This book is an introductory study of the complex security relationship that exists between the United States and Taiwan. It explains how U.S. security policy toward Taiwan has been steered primarily by Cold War calculations and how the U.S. has sought to respond creatively to the constraints on military support for Taiwan imposed by the normalization of relations with the People's Republic of China. Hickey suggests that, with the disintegration of the Soviet Union and the end of the Cold War, the time has arrived for adjustments in the U.S.-Taiwan relationship. These modifications should not, however, include a change in American security policy, which should continue to serve U.S. interests in the post-Cold War environment.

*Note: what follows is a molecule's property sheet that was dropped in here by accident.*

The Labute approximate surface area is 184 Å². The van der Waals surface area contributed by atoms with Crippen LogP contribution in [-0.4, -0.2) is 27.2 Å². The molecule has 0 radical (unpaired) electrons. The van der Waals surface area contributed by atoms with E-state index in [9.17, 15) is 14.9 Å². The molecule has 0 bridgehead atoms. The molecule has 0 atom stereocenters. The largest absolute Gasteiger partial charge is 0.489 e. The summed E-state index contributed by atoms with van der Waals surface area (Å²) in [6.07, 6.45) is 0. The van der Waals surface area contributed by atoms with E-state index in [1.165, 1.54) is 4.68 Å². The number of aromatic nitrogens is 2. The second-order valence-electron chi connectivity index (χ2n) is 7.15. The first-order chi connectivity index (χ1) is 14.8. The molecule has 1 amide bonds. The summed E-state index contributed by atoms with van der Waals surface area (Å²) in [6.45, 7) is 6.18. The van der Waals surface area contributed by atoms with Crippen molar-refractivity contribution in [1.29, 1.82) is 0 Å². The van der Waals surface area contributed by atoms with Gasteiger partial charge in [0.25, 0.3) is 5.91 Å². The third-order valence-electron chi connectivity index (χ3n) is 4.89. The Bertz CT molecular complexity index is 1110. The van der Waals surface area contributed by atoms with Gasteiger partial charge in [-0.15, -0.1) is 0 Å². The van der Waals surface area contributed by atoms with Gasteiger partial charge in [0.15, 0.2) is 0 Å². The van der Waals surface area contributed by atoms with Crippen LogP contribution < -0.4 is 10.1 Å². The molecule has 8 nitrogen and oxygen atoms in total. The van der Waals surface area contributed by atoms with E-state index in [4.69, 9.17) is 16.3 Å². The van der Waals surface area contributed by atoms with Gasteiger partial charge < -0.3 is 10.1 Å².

Politics-Social-Sciences, Politics-Government, International-World-Politics,